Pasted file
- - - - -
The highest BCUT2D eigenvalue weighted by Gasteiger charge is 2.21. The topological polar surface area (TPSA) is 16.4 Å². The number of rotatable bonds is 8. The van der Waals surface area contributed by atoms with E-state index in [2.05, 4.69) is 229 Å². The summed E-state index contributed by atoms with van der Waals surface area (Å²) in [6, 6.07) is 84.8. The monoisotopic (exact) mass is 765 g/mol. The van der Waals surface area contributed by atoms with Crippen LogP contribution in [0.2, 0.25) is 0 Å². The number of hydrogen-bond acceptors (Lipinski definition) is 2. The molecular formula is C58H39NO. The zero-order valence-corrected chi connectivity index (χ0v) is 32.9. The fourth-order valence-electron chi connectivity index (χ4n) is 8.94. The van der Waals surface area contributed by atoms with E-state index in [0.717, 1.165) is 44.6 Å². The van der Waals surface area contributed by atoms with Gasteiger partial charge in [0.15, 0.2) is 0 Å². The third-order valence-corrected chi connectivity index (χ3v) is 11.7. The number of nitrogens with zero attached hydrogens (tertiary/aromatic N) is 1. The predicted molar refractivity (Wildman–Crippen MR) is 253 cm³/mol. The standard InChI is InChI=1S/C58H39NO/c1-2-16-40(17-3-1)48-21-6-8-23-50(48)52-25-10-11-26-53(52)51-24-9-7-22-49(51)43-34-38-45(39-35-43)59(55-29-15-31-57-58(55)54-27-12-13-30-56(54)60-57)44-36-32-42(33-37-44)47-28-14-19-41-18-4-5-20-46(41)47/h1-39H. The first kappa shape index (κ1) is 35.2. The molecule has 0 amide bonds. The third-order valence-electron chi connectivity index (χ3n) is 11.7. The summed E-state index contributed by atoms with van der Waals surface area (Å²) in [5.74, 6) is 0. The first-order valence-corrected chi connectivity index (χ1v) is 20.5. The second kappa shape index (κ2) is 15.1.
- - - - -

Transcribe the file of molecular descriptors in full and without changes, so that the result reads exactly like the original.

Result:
The highest BCUT2D eigenvalue weighted by Gasteiger charge is 2.21. The topological polar surface area (TPSA) is 16.4 Å². The number of rotatable bonds is 8. The van der Waals surface area contributed by atoms with E-state index in [2.05, 4.69) is 229 Å². The summed E-state index contributed by atoms with van der Waals surface area (Å²) in [6, 6.07) is 84.8. The monoisotopic (exact) mass is 765 g/mol. The van der Waals surface area contributed by atoms with Crippen LogP contribution in [0.2, 0.25) is 0 Å². The number of hydrogen-bond acceptors (Lipinski definition) is 2. The molecular formula is C58H39NO. The zero-order valence-corrected chi connectivity index (χ0v) is 32.9. The fourth-order valence-electron chi connectivity index (χ4n) is 8.94. The van der Waals surface area contributed by atoms with E-state index in [0.717, 1.165) is 44.6 Å². The van der Waals surface area contributed by atoms with Gasteiger partial charge in [0.15, 0.2) is 0 Å². The third-order valence-corrected chi connectivity index (χ3v) is 11.7. The number of nitrogens with zero attached hydrogens (tertiary/aromatic N) is 1. The predicted molar refractivity (Wildman–Crippen MR) is 253 cm³/mol. The standard InChI is InChI=1S/C58H39NO/c1-2-16-40(17-3-1)48-21-6-8-23-50(48)52-25-10-11-26-53(52)51-24-9-7-22-49(51)43-34-38-45(39-35-43)59(55-29-15-31-57-58(55)54-27-12-13-30-56(54)60-57)44-36-32-42(33-37-44)47-28-14-19-41-18-4-5-20-46(41)47/h1-39H. The first kappa shape index (κ1) is 35.2. The molecule has 0 amide bonds. The third-order valence-electron chi connectivity index (χ3n) is 11.7. The summed E-state index contributed by atoms with van der Waals surface area (Å²) in [5.74, 6) is 0. The first-order valence-corrected chi connectivity index (χ1v) is 20.5. The second kappa shape index (κ2) is 15.1.